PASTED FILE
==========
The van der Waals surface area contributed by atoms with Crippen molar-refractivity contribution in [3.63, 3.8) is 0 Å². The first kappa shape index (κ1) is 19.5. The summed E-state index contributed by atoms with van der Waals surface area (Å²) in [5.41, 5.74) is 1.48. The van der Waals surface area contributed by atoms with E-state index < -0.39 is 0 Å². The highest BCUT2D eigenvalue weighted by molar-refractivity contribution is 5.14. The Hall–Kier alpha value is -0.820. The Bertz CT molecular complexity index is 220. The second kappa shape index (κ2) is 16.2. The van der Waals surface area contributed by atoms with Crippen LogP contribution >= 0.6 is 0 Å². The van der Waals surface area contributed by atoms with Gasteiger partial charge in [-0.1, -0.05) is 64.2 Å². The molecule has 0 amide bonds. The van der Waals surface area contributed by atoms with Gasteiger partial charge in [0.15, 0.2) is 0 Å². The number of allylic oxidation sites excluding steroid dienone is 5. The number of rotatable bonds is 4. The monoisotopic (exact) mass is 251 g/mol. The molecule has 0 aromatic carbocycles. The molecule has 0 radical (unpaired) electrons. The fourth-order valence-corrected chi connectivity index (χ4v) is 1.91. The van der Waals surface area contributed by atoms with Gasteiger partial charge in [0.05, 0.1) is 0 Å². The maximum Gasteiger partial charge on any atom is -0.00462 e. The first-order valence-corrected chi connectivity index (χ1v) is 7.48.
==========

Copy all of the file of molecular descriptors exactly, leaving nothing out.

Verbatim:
The van der Waals surface area contributed by atoms with Crippen molar-refractivity contribution in [3.63, 3.8) is 0 Å². The first kappa shape index (κ1) is 19.5. The summed E-state index contributed by atoms with van der Waals surface area (Å²) in [5.41, 5.74) is 1.48. The van der Waals surface area contributed by atoms with E-state index < -0.39 is 0 Å². The highest BCUT2D eigenvalue weighted by molar-refractivity contribution is 5.14. The Hall–Kier alpha value is -0.820. The Bertz CT molecular complexity index is 220. The second kappa shape index (κ2) is 16.2. The van der Waals surface area contributed by atoms with Crippen LogP contribution >= 0.6 is 0 Å². The van der Waals surface area contributed by atoms with Gasteiger partial charge in [-0.1, -0.05) is 64.2 Å². The molecule has 0 amide bonds. The van der Waals surface area contributed by atoms with Gasteiger partial charge in [0.15, 0.2) is 0 Å². The number of allylic oxidation sites excluding steroid dienone is 5. The number of rotatable bonds is 4. The monoisotopic (exact) mass is 251 g/mol. The molecule has 0 aromatic carbocycles. The molecule has 0 radical (unpaired) electrons. The fourth-order valence-corrected chi connectivity index (χ4v) is 1.91. The van der Waals surface area contributed by atoms with Gasteiger partial charge in [0.05, 0.1) is 0 Å². The maximum Gasteiger partial charge on any atom is -0.00462 e. The first-order valence-corrected chi connectivity index (χ1v) is 7.48.